18. Scholle SH, Rost KM, Golding JM. Physical abuse among depressed women. J Gen Intern Med. 1998;13:607–13. [PMC free article] [PubMed]
19. Stark E, Flitcraft A. Killing the beast within: woman battering and female suicidality. Int J Health Serv. 1995;25:43–64. [PubMed]
20. McCauley J, Kern DE, Kolodner K, Derogatis LR, Bass EB. Relation of low-severity violence to women's health. J Gen Intern Med. 1998;13:687–91. [PMC free article] [PubMed]
21. Stark E, Flitcraft AH. Woman battering. In: Wallace RB, editor. Maxcy-Rosenau-Last Public Health and Preventive Medicine. 14th ed. Stanford, Conn: Appleton & Lange; 1998. pp. 1231–8. In:
22. Whooley MA, Avins AL, Miranda J, Browner WS. Case-finding instruments for depression: two questions are as good as many. J Gen Intern Med. 1997;12:439–45. [PMC free article] [PubMed]
23. Marin G, Sabogal F, Marin BV, Otero-Sabogal R, Perez-Stable EJ. Development of a short acculturation scale for Hispanics. Hisp J Behav Sci. 1987;9:183–205.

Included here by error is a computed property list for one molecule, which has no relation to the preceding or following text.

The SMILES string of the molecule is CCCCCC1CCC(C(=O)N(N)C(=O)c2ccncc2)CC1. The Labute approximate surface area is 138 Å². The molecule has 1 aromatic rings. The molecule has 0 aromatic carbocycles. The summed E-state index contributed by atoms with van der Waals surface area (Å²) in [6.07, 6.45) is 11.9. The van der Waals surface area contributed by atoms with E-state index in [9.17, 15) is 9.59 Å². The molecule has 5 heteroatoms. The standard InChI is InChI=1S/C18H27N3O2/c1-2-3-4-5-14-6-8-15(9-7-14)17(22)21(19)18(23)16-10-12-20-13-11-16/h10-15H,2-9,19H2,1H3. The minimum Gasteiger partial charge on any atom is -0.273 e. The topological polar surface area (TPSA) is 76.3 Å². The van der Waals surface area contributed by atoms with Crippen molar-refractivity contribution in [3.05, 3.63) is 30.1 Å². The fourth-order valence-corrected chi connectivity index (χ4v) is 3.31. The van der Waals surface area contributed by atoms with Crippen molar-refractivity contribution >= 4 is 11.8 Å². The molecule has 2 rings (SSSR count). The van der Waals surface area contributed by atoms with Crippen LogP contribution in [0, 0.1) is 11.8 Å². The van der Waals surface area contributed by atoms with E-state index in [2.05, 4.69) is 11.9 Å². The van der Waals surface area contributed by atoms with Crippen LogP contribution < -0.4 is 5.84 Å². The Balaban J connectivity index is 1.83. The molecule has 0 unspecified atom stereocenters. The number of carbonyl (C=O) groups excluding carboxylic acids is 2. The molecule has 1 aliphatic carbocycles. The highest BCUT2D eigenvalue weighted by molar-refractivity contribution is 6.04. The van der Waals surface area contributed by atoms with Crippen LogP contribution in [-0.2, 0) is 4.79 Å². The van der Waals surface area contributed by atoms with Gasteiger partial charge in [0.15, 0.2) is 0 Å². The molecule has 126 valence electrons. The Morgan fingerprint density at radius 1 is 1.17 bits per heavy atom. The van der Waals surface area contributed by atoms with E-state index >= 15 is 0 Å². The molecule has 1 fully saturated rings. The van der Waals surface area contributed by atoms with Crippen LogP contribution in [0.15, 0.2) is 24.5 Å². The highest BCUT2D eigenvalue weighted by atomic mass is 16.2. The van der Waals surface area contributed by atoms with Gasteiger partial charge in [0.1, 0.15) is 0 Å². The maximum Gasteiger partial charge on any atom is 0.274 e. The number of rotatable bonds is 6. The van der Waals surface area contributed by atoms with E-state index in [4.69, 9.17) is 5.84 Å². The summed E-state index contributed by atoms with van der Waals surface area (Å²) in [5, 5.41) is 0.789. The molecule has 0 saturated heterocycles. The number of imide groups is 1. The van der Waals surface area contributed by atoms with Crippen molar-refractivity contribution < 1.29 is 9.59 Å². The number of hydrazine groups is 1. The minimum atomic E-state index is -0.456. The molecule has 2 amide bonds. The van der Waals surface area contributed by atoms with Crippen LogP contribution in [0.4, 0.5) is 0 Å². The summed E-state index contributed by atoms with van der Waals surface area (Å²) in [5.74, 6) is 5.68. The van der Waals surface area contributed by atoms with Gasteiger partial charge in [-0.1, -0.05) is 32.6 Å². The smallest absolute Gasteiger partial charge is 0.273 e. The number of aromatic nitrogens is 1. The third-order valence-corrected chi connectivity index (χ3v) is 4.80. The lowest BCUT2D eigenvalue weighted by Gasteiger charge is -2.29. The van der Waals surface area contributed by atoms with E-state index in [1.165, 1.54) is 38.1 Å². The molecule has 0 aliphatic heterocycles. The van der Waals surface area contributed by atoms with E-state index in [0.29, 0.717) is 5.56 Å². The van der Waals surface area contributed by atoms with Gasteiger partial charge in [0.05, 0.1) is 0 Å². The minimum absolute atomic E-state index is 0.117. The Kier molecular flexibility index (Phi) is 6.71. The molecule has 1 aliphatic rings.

24. McFarlane J, Parker B, Soeken K, Bullock L. Assessing for abuse during pregnancy: severity and frequency of injuries and associated entry into prenatal care. JAMA. 1992;267:3176–8. [PubMed]
25. Soeken K, Parker B, McFarlane J, Lominak MC. The Abuse Assessment Screen: a clinical instrument to measure frequency, severity and perpetrator of abuse against women. In: Campbell J, editor. Empowering Survivors of Abuse: Health Care for Battered Women and Their Children. Newbury Park, Calif: Sage Publications; 1998. In:
26. Brislin RW. Back-translation for cross-cultural research. J Cross-Cultural Psych. 1970;1:185–216.
27. Bureau of the Census, Economics and Statistics Administration. Race and Hispanic Origin: 1990 Census Data. Washington, DC: U.S. Department of Commerce; 1991.
28. U.S. Preventive Services Task Force. Guide to Clinical Preventive Services. 2nd ed. Alexandria, Va: International Medical Publications Incorporated; 1996. pp. 555–65.

Articles from Journal of General Internal Medicine are provided here courtesy of Society of General Internal Medicine
PubReader format: click here to try

Formats:

Related citations in PubMed

See reviews...See all...

Cited by other articles in PMC

See all...

Links

Recent Activity

Your browsing activity is empty.

Activity recording is turned off.

Turn recording back on

See more...